Vancouver’s Fairmont Pacific Rim is an iconic institution where one can dependably find elegance, glamour, and that evasive sense of Pacific North Western cool-chic, all set on the waterfront against the city’s high rises. The bars in this venue are renowned for their cocktails, the rooms for their luxuriousness, but it’s the restaurant, the Botanist, that is the real feature of this Fairmont. Designed by award-winning Ste Marie Design and branded by Glasfurd & Walker, it’s a beauty.
Multi-award winning, recognised for both its bar and its dining, this beautiful, golden, curved space features oodles of vibrant, living plants that fill up the crevices and create a lively botanical garden feel (hence the name). The restaurant is plush. A dramatic 55-metre origami light fixture by Joseph Wu takes reign of the ceiling, adding welcome opulence to an otherwise warm, garden scene. Then there is the Champagne Lounge, The Garden Room (a green, leafy splendour with 50 types of plant, vine-draped trellis, and star like fairy lights), and the main dining area with an open kitchen. Live music beckons below the murmur of guests’ voices, and the atmosphere buzzes with a pleasurable air of fresh decadence.
Open for breakfast, lunch, and dinner, the evening menu is split into a ‘Graze’ section for the starters, a ‘Hook, Hunt & Harvest’ part for the mains, focussing on local seafood, meat, and fresh regional produce, and then the inevitable dessert menu. There is also the option of a ‘We’ll Take It From Here’, a caring take on the tasting menu, which fittingly epitomises the overriding sense one gets from dining at the Botanist: that you are cared for, both inside and out.
We decided to try the tasting menu with wine pairings, which priced at $108CAD per head for the food and just $50CAD for the wines, seemed very reasonable for its calibre.
We began our meal with the Botanist’s famous homemade ‘fougasse’ bread, a hot, soft, yet crispy on the outside roulade topped with flakes of sea salt, and served with whipped, creamy butter. Warned that this was a resident favourite of the restaurant, we became firm advocates of having a second helping, even before the starter’s arrival.
To drink, the wonderful wine director, Jill, suggested that we began with the Sancerre from Lucien Crochet, a 2015 vintage. A solid Sancerre, young and elegant, with generous citrus and crushed stone notes, topped off with a floral lilac nose.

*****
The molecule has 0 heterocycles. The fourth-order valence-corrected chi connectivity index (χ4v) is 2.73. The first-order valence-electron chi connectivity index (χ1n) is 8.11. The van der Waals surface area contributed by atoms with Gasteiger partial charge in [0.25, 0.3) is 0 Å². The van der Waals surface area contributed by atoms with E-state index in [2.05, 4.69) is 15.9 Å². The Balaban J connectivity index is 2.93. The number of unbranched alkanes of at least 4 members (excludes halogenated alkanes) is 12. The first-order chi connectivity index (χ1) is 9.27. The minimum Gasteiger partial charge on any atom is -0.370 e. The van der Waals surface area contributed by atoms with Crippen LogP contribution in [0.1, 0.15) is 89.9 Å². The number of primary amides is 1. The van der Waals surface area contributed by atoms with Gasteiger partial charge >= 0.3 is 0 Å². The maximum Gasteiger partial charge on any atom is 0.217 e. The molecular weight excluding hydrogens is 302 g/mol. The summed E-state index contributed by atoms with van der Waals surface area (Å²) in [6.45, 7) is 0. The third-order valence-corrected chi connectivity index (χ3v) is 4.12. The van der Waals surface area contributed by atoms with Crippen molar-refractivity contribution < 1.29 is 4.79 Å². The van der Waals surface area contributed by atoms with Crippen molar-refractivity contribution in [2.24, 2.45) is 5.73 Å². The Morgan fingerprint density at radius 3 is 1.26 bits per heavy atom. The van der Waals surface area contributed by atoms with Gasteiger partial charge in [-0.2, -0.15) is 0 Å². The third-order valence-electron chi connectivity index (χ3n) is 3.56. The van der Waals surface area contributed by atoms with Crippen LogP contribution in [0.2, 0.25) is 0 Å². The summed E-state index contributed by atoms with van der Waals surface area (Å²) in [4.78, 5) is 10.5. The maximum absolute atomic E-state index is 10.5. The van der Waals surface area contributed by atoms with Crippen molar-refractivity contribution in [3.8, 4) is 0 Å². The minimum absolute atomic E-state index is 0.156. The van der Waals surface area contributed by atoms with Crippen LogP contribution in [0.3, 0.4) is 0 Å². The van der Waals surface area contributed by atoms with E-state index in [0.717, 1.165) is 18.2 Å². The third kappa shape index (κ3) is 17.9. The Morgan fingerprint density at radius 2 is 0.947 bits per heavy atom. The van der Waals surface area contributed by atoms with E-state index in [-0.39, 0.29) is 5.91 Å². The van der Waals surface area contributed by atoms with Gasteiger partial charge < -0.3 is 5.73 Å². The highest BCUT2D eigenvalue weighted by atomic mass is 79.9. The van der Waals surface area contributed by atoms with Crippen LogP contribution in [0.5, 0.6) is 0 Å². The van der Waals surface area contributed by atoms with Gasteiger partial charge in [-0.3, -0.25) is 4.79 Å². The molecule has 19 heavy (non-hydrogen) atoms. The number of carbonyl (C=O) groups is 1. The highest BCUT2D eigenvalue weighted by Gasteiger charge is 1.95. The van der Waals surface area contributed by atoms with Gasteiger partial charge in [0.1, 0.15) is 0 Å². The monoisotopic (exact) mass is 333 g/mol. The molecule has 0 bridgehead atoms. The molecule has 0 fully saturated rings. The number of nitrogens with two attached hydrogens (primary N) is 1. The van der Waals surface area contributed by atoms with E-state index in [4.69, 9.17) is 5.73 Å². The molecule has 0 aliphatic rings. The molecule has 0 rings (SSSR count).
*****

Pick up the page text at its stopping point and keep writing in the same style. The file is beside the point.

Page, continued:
The actual starter, after two servings of this delectable bread, was a beautiful plate of immaculately presented Pan-Seared Scallops, served on a mosaic of green apple sauce, red onion, guanciale and madeira jus. The scallops were meaty yet tender, just as they should be, whilst the various elements – the red onion, the apple, the madeira – all combined together wonderfully. Unlike any other Scallops dish I’d had, this had a fresh and zesty bite to it, whilst retaining that savoury mouth feel that Scallops are so good for.
For the main, we had Duck Breast, with charred corn, fermented jalapeño, nettles and back shallot jus. As with the starter, this dish came out as a work of art: two slices of fatty, soft, duck breast, crispy and crunchy skin on, rested in the middle; next to the duck, a smear of dark green, the nettles full of earthy, vegetative notes to balance out the richness of the duck; little mushroom stalks littering the jalapeño to give comfort; on the other side, a mound of golden corn laced with crispy strips of deep fried shallots. Oozing with flavour, the meat was magnificent and the vegetables to accompany worked in harmony with the duck’s rich flavour. Filling yet more-ish at the same time, there was zero need for carbs or sides with this ample, yet elegant dish.
We drank the Wilhelm Walch, St. Magdalener, Schiava, Alto Adige, Italy, 2016. From the Trentino-Alto Adige, this wine is dense cherry red, with a slightly bitter almond note and hint of violet. Juicy and warm, soft and round, this fruit wine paired wonderfully with the flavoursome duck.
For the dessert course, we tried the Inspiration Almond. An immaculate round tart of almond dacquoise with a folded ribbon of crunchy strawberry paper on the top, cardamom crumble and strawberry meringue, this was a truly masterful dessert, as each dig into the tart revealed another layer of unexpected delights. From the fresh strawberries, to the strawberry meringues, to the cardamom nestled in the heart of the tart, eating this felt like a quest that we didn’t want to end.
We had the Sperling Brut Rose 2013. A beautiful ‘classic method’ sparkling rose, made from 100% pinot noir, this is bottle fermented and spent 22 months sur lies. Perfect for dessert and celebrations alike, this was a welcome local discovery from Kelowna.
Having finished the meal, our eyes still marvelling from the meticulous aesthetics of the meal and our bellies beaming with a happy fullness, we nodded in agreement to each other that we would be returning again soon. That the Botanist has won so many accolades of awards comes as no surprise having dined here, and to that end, I recommend that you do too.
BC V6C 0B9